Rosie said...

I found some of your photos used without your permission in ads for diet pills:
http://hollywoodlife.com/2013/10/14/mulan-gay-once-upon-a-time-aurora-season-3-episode-3/
They did not use the photos in their article itself (link in the sidebar) but it is still really infuriating to see somebody's photos used without their permission AND to see them take credit for all of your hard work and dedication to sell their bogus product.

I was not sure how best it would be to contact you but I do hope you will see this.

You are lovely and a huge inspiration, I am really heartbroken to hear misogynistic fatphobic shitbabies on the internet have been so gross, but for every one of them there are a thousand of us, who are all very proud of your success and think you are absolutely amazing. Best of luck.

criss said...

Rosie, thank you for contacting me about it! It looks like I'm going to have to take major steps to get this removed, since you're not the first person to alert me about it. I feel kind of gross that they've not only stolen my pictures, but that they're using them to promote some awful weight loss product.

Michelle said...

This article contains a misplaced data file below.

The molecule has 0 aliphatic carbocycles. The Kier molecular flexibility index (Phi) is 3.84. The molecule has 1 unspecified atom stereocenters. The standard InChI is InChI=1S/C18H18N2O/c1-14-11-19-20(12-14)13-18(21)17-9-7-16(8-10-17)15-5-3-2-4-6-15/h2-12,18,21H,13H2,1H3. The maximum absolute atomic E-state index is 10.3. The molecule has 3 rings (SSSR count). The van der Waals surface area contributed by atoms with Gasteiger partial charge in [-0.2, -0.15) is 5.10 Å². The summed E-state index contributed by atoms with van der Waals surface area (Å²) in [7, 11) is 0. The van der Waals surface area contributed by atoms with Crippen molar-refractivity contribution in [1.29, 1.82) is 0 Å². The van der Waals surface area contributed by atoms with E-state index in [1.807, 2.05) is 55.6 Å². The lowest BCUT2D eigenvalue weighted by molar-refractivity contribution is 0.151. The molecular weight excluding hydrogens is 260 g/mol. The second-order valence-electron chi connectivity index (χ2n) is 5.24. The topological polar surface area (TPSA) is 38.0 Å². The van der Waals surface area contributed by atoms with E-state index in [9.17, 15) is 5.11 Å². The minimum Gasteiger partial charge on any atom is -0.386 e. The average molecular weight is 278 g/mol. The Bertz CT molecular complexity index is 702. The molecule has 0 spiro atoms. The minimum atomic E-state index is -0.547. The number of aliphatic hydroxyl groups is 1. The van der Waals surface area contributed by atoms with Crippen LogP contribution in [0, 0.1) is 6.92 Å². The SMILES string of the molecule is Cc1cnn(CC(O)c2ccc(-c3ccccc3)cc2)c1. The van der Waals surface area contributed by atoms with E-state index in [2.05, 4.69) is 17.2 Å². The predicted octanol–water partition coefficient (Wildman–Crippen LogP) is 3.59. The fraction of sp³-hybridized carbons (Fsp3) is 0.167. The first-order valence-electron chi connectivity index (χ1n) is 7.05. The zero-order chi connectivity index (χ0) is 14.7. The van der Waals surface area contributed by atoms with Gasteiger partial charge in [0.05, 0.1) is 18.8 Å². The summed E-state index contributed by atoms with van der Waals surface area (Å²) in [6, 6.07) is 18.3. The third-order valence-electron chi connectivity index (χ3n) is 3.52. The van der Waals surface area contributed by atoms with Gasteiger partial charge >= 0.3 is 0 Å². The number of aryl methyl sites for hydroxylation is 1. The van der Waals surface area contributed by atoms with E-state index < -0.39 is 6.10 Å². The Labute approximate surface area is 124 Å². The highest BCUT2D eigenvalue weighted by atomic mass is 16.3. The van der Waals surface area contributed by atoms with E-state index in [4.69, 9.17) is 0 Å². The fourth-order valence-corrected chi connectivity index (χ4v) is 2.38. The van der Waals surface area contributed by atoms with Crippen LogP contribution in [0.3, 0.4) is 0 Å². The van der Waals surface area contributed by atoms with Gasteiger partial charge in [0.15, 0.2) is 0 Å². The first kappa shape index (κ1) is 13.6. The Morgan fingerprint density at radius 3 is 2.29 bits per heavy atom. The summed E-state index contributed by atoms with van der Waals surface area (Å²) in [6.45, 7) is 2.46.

You have always been an inspiration to me, and motivate me to work harder towards my weight loss goals. You did it the healthy way, and that's my goal as well. So today while I was hunting the web for weight loss articles to tips and suggestions, I found myself on this website talking about weight loss supplements, i.e. the "magic pill", there was a picture of you at the top of article that is going around Tumblr of your before and after weight loss pictures. I was in shock because I knew I had read you had done it the old-fashion way and not with magic pills. The website is here if you are interested in seeing it: http://www.allconsumerhealthnews.com/0159-c5-rw2-t12-st1-h1010-l1/?c2=c5-rw2-t12-h1010-l1-0159&c1=0159200xxxgcp200reg03036n#.Uxaz3oVniX1 , it's a safe site, just talking about how to "lose weight fast". I didn't know if you wanted to leave it or try to have them remove your image. I figured I'd pass on what I found and let you make that choice since you worked so hard and may not want to be associated with that kind of site. I am so glad that you were able to overcome the hardships of negative talk and get back on track to being healthy. I am currently working on the same journey and hope to be as successful as you. I look forward to seeing what new stuff you will post about yourself here and see what other sides of Criss we've yet to meet. :-)